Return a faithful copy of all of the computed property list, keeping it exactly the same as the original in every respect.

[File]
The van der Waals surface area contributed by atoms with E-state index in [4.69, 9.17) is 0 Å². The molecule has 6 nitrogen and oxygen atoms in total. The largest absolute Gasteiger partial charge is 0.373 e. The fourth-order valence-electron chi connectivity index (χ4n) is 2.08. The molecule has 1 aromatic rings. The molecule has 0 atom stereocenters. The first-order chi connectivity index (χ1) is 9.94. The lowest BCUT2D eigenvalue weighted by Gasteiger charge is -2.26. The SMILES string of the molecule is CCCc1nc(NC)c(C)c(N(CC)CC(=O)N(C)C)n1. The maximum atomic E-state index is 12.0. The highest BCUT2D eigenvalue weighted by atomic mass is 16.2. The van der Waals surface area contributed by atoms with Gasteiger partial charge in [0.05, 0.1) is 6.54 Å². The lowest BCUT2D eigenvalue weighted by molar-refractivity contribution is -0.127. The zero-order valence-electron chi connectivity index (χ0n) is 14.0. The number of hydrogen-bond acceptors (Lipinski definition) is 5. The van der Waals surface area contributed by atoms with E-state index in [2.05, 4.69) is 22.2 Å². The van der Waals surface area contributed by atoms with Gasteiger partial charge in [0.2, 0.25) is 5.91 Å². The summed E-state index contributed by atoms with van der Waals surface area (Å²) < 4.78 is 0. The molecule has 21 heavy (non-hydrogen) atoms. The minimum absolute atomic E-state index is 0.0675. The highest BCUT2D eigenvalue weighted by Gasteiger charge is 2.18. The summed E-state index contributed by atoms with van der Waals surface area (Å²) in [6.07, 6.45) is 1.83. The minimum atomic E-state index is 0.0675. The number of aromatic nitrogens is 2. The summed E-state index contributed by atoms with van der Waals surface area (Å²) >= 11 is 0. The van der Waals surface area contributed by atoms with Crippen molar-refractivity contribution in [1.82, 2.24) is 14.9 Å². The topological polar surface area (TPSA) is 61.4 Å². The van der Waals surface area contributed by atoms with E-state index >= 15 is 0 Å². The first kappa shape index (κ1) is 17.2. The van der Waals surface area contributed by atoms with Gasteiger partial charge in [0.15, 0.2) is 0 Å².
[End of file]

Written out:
The van der Waals surface area contributed by atoms with E-state index in [4.69, 9.17) is 0 Å². The molecule has 6 nitrogen and oxygen atoms in total. The largest absolute Gasteiger partial charge is 0.373 e. The fourth-order valence-electron chi connectivity index (χ4n) is 2.08. The molecule has 1 aromatic rings. The molecule has 0 atom stereocenters. The first-order chi connectivity index (χ1) is 9.94. The lowest BCUT2D eigenvalue weighted by Gasteiger charge is -2.26. The SMILES string of the molecule is CCCc1nc(NC)c(C)c(N(CC)CC(=O)N(C)C)n1. The maximum atomic E-state index is 12.0. The highest BCUT2D eigenvalue weighted by atomic mass is 16.2. The van der Waals surface area contributed by atoms with Gasteiger partial charge in [0.05, 0.1) is 6.54 Å². The lowest BCUT2D eigenvalue weighted by molar-refractivity contribution is -0.127. The zero-order valence-electron chi connectivity index (χ0n) is 14.0. The number of hydrogen-bond acceptors (Lipinski definition) is 5. The van der Waals surface area contributed by atoms with E-state index in [2.05, 4.69) is 22.2 Å². The van der Waals surface area contributed by atoms with Gasteiger partial charge in [0.2, 0.25) is 5.91 Å². The summed E-state index contributed by atoms with van der Waals surface area (Å²) < 4.78 is 0. The molecule has 21 heavy (non-hydrogen) atoms. The minimum absolute atomic E-state index is 0.0675. The highest BCUT2D eigenvalue weighted by Gasteiger charge is 2.18. The summed E-state index contributed by atoms with van der Waals surface area (Å²) in [6.07, 6.45) is 1.83. The minimum atomic E-state index is 0.0675. The number of aromatic nitrogens is 2. The summed E-state index contributed by atoms with van der Waals surface area (Å²) >= 11 is 0. The van der Waals surface area contributed by atoms with Crippen molar-refractivity contribution in [1.82, 2.24) is 14.9 Å². The topological polar surface area (TPSA) is 61.4 Å². The van der Waals surface area contributed by atoms with E-state index >= 15 is 0 Å². The first kappa shape index (κ1) is 17.2. The van der Waals surface area contributed by atoms with Gasteiger partial charge in [0.15, 0.2) is 0 Å².